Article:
National Squirrel Appreciation Day is January 21!

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SQUIRRELS! Whether you love them or loathe them, National Squirrel Appreciation Day, January 21st,  is a great time to take a few moments and learn about these nutty animals. We found some great articles on the National Wildlife Federation's website:

10 Nutty Facts to Make You Appreciate Squirrels
Dani Tinker, NWF.org

Nutty Ways to Celebrate Squirrel Appreciation Day This Year
Danielle Brigida, NWF.org

 

Visit us for this special offer in honor of Squirrel Appreciation Day:
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20% OFF
Peanuts and Squirrel Food

Good through 1/22/18. Not good with any other sale, coupon or discount or on previous purchases. Print coupon or mention at checkout counter.

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Houseplant of the Week - 1/16/17

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Succulents

       In botany, succulent plants, also known as succulents, are plants that have some parts that are more than normally thickened and fleshy, usually to retain water in arid climates or soil conditions. They have the ability to thrive on limited water sources, such as mist and dew, which makes them equipped to survive in an ecosystem which contains scarce water sources. Succulents  are often grown as ornamental plants because of their striking and unusual appearance.

       Many desert-adapted succulent plants thrive and flower well on a sunny window ledge, tolerating the dry atmosphere in centrally-heated homes and offices. They have become widely popular in recent years due to their unique appearance and hardiness. They work great in combination plantings and miniature gardens because of their slow growing nature.

       When growing succulents, use a cactus and succulent potting mix that will drain well and a container that will drain excess water at the bottom. Place succulent plants in an area that receives bright light from a window. Some varieties will do well with direct sunlight. However, some varieties need indirect light to avoid sun scorch on the leaves. These will do best with the use of a sheer curtain to filter direct sunlight.

       Be sure not to over-water your succulents. Let the soil dry out between waterings. They do not need much fertilizer. A light treatment in spring or summer is sufficient.

 

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Houseplant of the Week Special:

 

20% OFF
Succulent Plants

Good through 1/22/18. Not good with any other sale, coupon or discount or on previous purchases. Print this coupon or mention this offer at the checkout counter.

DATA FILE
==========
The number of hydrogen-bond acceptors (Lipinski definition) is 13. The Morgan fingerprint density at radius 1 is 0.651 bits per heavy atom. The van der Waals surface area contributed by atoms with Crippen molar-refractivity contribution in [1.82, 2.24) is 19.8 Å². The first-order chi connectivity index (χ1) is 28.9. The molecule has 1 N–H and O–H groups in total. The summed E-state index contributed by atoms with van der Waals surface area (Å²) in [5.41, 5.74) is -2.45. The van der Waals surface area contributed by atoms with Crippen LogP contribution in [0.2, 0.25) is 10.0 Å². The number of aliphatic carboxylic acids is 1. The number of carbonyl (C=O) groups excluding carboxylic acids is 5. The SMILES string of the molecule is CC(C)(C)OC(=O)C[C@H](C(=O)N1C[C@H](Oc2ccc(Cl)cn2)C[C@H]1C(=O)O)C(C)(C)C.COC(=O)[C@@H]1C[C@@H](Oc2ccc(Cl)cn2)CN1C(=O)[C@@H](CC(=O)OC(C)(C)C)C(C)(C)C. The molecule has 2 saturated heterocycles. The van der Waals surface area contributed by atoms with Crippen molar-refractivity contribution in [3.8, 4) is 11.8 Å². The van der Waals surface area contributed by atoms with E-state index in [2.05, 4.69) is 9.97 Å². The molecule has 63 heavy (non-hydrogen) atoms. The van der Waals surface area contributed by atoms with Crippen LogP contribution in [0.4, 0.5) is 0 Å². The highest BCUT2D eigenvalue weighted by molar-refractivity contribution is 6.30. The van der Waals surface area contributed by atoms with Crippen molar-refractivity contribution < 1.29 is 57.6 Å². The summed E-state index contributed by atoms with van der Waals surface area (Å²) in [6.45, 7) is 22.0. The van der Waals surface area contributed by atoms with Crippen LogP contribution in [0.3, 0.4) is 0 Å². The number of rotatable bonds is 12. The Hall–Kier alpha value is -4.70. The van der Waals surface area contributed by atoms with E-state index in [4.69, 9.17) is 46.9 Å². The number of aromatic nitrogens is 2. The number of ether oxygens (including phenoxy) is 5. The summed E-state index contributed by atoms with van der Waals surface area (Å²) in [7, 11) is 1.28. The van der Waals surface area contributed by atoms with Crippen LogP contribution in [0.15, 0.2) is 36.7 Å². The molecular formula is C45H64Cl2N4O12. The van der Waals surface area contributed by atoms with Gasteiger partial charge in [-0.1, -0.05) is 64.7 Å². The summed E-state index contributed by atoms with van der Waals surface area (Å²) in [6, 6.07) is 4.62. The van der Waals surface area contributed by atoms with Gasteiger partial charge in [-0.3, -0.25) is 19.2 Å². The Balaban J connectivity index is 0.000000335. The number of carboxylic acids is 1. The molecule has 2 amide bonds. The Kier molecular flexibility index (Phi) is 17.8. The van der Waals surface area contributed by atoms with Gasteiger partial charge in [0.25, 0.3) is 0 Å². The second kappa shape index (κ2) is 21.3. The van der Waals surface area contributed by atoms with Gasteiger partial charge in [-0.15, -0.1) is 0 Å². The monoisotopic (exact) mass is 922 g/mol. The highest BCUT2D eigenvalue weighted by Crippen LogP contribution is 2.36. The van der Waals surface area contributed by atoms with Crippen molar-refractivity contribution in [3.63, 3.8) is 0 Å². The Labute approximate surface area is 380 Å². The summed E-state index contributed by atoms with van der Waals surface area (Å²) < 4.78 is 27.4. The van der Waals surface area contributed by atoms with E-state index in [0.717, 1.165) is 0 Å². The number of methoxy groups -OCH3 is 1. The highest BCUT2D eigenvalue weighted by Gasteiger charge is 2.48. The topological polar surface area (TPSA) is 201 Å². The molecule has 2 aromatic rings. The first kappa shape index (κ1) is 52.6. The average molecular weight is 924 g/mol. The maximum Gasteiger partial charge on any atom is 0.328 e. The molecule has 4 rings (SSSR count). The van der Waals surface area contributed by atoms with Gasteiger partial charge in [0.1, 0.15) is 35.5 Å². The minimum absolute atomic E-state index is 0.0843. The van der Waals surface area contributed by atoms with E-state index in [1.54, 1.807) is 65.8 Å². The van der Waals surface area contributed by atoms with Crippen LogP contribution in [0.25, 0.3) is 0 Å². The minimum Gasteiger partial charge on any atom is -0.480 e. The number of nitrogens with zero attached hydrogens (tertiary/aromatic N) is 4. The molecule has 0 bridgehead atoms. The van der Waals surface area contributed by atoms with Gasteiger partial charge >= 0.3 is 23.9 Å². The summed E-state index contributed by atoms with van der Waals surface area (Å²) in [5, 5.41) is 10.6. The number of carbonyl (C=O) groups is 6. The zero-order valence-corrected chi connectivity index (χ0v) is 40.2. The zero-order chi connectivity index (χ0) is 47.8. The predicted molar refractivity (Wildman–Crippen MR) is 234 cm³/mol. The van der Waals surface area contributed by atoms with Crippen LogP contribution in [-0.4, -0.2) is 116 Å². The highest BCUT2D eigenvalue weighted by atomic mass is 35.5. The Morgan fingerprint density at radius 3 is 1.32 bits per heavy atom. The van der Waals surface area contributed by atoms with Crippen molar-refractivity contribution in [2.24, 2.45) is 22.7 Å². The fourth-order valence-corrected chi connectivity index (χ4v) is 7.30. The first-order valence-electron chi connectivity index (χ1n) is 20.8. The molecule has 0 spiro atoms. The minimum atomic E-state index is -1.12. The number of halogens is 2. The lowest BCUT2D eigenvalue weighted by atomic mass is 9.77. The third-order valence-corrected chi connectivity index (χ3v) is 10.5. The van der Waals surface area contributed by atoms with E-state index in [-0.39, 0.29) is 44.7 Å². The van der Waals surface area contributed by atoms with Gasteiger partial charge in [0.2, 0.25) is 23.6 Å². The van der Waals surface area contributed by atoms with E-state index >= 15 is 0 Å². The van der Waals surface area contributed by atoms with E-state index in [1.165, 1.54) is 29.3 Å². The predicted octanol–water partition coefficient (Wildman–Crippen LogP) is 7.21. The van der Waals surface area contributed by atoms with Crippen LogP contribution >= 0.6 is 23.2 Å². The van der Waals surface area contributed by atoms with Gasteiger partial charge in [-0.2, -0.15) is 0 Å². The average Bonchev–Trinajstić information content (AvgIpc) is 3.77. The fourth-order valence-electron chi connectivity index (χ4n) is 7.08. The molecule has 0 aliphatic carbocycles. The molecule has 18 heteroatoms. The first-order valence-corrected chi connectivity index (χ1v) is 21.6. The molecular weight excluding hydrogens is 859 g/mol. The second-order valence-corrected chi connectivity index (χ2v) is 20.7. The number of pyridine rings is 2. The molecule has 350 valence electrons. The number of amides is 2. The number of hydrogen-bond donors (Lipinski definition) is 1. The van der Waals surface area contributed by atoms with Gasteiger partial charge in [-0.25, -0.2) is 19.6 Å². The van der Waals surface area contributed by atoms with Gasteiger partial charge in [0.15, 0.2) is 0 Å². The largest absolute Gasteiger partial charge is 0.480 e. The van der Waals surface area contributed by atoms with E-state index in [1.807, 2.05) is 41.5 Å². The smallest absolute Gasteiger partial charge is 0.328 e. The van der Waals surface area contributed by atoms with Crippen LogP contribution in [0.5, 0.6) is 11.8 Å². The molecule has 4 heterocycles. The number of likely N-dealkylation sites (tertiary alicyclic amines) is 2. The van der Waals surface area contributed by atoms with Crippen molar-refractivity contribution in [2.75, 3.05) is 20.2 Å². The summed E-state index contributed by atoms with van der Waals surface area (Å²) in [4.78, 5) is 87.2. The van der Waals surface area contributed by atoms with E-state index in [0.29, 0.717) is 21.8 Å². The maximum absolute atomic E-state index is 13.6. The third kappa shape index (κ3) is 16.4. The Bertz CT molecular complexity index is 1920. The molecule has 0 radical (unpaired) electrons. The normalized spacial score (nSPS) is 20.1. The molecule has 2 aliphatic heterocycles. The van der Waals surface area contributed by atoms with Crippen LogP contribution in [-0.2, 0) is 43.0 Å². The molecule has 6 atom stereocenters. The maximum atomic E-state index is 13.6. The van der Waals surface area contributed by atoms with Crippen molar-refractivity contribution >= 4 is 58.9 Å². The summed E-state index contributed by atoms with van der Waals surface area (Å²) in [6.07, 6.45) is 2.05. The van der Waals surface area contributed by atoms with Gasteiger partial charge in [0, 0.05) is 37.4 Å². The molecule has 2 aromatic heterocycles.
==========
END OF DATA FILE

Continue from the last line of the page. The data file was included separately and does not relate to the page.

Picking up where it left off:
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Because Who Doesn't Love a Nice, Warm Bath?

Because who doesn't love a nice, warm bath? (Or for the wild birds, any water that is not frozen in winter).

 

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All-Seasons decorative Heated Birdbath with deck mount - $97.99. Optional pedestal - $51.99. Heated Rock De-icer (safe for all birdbaths) - $60.99. Allied Four Seasons Heated Birdbath with tilt to clean deck mount - $80.99. Allied Heated Birdbath with sturdy weatherproof metal stand - $113.99.

Winter Drought Alert from MoGIA

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EXTREME Winter Drought Alert – Supplement Water Essential

Industry professionals from the MoGIA membership have been expressing concern and dealing with the consequences of the current extreme drought conditions coupled with the extended mild fall planting season. Read on for some background plus experiences and suggestions from a few of those professionals.


While drought conditions during the hot summer months are quite evident as lawns turn brown and seasonal color plantings show signs of stress, the results of a winter drought will not become apparent until the spring season returns.  For plantings installed during this past and recent previous growing seasons, waiting to water until spring will be too late for many plants, particularly evergreen trees and shrubs as well as perennials and ground covers.
 
According to Patrick Guinan, Extension/State Climatologist for the University of Missouri, many Missourians went into the New Year experiencing the longest period of consecutive days with sub-freezing temperatures in decades. But, despite the recent cold spell, 2017 will likely rank as Missouri’s 6th warmest year on record.  The first 4-months of 2017 were unusually mild, and we also experienced a warm fall. The warmth of 2017 outweighed the cold by far.